Culture: Easily grown in average, medium to wet soils in full sun to part shade. Adaptable to both light and heavy soils, but prefers moist, acidic, organic loams. Good tolerance for wet conditions (the species is native to swampy areas in Eastern North America). Winterberries are dioecious (separate male and female plants). ‘Afterglow’ is a female cultivar which needs a male pollinator to produce the attractive red berries which are the signature of the winterberries. One male winterberry (I. verticillata ‘Jim Dandy’ is a preferred selection) will be sufficient for pollinating 6-8 female shrubs. Prune to shape in early spring just before new growth appears.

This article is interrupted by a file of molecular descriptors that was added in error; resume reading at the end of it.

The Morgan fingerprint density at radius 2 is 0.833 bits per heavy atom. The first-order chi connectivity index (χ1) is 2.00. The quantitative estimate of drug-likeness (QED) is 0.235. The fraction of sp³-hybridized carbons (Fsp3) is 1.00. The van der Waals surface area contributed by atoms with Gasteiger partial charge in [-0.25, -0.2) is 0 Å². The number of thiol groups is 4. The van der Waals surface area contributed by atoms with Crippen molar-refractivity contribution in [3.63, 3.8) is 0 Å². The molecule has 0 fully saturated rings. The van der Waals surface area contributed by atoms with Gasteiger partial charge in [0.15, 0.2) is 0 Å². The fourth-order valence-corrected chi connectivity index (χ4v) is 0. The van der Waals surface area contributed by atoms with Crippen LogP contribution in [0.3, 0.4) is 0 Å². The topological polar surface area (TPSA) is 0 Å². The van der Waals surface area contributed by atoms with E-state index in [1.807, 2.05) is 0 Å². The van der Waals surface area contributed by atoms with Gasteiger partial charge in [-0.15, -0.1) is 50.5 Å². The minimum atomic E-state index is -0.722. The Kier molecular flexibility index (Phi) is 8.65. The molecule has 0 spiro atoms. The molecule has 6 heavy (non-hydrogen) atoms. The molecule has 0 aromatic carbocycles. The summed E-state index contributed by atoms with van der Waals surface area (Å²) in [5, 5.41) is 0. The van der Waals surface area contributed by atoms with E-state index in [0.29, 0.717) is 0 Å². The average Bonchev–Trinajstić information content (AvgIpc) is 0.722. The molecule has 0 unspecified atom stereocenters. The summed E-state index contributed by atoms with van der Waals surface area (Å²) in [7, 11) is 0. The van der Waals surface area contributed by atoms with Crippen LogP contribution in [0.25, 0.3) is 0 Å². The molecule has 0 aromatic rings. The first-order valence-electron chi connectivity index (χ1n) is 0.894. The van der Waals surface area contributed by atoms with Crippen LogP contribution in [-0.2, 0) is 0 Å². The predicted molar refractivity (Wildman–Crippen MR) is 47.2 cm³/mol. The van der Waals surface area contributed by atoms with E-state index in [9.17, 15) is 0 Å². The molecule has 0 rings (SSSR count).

Noteworthy Characteristics: ‘Afterglow’ is a female winterberry that typically matures to 3-6′ tall and as wide. It is a compact selection that is smaller and denser than most other winterberry cultivars. It is noted for its dense, heavy fruiting of orange-red berries, with good retention of the fruit throughout winter. This is a slow-growing, deciduous, multi-stemmed, suckering shrub with an upright-rounded habit. Lustrous dark green leaves (to 3″ long) turn yellow-bronze in fall. Relatively inconspicuous greenish-white flowers appear in the leaf axils in late spring. Flowers, if properly pollinated, give way to a profuse crop of bright, orange-red berries (3/8″ diameter) in fall. Showy berries will persist throughout the winter (hence the common name) and often to early spring. Berries provide considerable impact and interest to the winter landscape. Berries are a food source for birds. Zones 3 to 9.
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